Archivist of US Should Declare Torture Report a Federal Record, News from the Cyber Vault, and Much More: FRINFORMSUM 1/21/2016
National Security Archive FOIA Project Director Nate Jones called on the Archivist of the United States, David Ferriero, to use his binding legal authority to declare the Senate Intelligence Committee’s report on the CIA torture program a federal record. Jones made the call at the most recent FOIA Advisory Committee meeting, and noted that the Presidential and Federal Records Act Amendments of 2014 gives the Archivist of the United States the authority to determine whether or not something constitutes a federal record. The New York Times reported in November 2015 that the Department of Justice refused to allow its own officials, as well as those of the Defense Department, the CIA, and the State Department, to read the report under the pretense that its status as congressional or executive branch record is unclear. A letter from Sen. Dianne Feinstein (D-Calif.) and Sen. Patrick Leahy (D-Vt.) noted that “personnel at the National Archives and Records Administration have stated that, based on guidance from the Department of Justice, they will not respond to questions about whether the Study constitutes a federal record under the Federal Records Act because the FOIA case is pending.” Jones stated that the Federal FOIA Advisory Council, the Department of Justice, and US National Archives must act “with deeds not just words” to support FOIA. To do this, the entities involved should call the Torture Report what it is: a federal record, and allow it to be reviewed on its merits via FOIA, even if it is found that it must be currently withheld under Exemption One to protect US national security. Claiming it is “not a record” so that it exists in a land beyond FOIA because of fear that it may be released is not a solution appropriate for the Federal FOIA Advisory Board, or its members, to make or endorse.
Other news from the FOIA Advisory Committee meeting includes the announcement that its mandate has been extended for an additional two years. The Committee also voted to move forward on ultimately requesting that Archivist David Ferriero request that the Office of Management and Budget (OMB) update its FOIA fee guidelines. The “current” guidance is missing a key word pertaining to what amount of FOIA costs agencies are intended to recoup through fees, and dates from 1987 – well before the internet and agencies’ ability to cut copying costs by sending records electronically. Future Committee meetings will also be live streamed; video recording of the most recent meetings were delayed by over a month because of 508 compliance issues – which require that federal agencies ensure that persons with disabilities have comparable access to data as persons without disabilities, including video transcripts.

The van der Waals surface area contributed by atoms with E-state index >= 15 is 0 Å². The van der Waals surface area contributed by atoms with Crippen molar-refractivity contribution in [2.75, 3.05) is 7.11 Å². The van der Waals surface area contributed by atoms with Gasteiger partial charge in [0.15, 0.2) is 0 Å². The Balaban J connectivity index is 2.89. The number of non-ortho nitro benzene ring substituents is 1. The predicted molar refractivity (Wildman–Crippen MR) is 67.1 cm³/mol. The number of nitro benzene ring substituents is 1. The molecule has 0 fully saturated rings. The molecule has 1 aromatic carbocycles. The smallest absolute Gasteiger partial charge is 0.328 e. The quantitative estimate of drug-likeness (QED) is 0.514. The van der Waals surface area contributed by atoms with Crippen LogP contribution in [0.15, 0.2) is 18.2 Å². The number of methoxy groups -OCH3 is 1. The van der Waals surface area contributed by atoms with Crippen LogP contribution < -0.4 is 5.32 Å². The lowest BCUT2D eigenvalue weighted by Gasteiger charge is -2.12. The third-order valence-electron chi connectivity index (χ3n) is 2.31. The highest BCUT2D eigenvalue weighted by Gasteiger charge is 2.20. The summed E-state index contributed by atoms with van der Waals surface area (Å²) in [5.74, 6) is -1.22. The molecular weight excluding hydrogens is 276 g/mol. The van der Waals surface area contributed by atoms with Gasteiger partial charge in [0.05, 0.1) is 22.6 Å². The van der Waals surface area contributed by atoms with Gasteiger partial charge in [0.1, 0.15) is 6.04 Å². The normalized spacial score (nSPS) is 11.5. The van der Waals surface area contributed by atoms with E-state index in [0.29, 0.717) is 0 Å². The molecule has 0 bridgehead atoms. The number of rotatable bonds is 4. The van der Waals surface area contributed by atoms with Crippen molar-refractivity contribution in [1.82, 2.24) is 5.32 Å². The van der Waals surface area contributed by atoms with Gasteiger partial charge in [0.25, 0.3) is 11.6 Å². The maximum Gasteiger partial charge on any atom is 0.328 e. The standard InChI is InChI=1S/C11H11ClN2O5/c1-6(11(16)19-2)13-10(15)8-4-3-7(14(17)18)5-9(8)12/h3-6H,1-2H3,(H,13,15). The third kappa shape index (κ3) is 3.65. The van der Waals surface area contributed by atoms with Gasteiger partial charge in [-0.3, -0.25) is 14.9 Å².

Unfortunately, “logistical problems, problems about doing polls and publishing results” have so far prevented the Committee from asking the public for input on one of the FOIA issues the Committee is supposed to address. As such, the National Security Archive and Project on Government Oversight decided that, in order to get a more representative view on the issue of FOIA fees, we would distribute an unofficial survey similar to the survey the Committee sent federal FOIA processors. We made the results of our joint FOIA fee survey for requesters available to the public and the Advisory Committee before the latest meeting (thank you very much to everyone who filled it out and helped distribute). Some key takeaways from the 100 responses include:
- 64% of respondents fell into the Educational/Non-Commercial/ Scientific Institute/News Media fee category; 9% didn’t know their fee category. If you are unsure of your fee category, check out the Archive’s helpful guide here and page 12 here.
- Most respondents, 65%, were unaware that under the Open Government Act of 2007 that agencies are not allowed to charge non-commercial FOIA requesters “search fees, or, if applicable, duplication fees” if the agency misses the FOIA’s statutory twenty-day response deadline.
- Nearly a quarter or respondents spent 1-3 hours addressing fee-related issues per request.
- 70% of respondents saw an advantage to eliminating FOIA fees, 30% saw a disadvantage. Most who saw a disadvantage to eliminating fees cited concerns that requesters would abuse the system.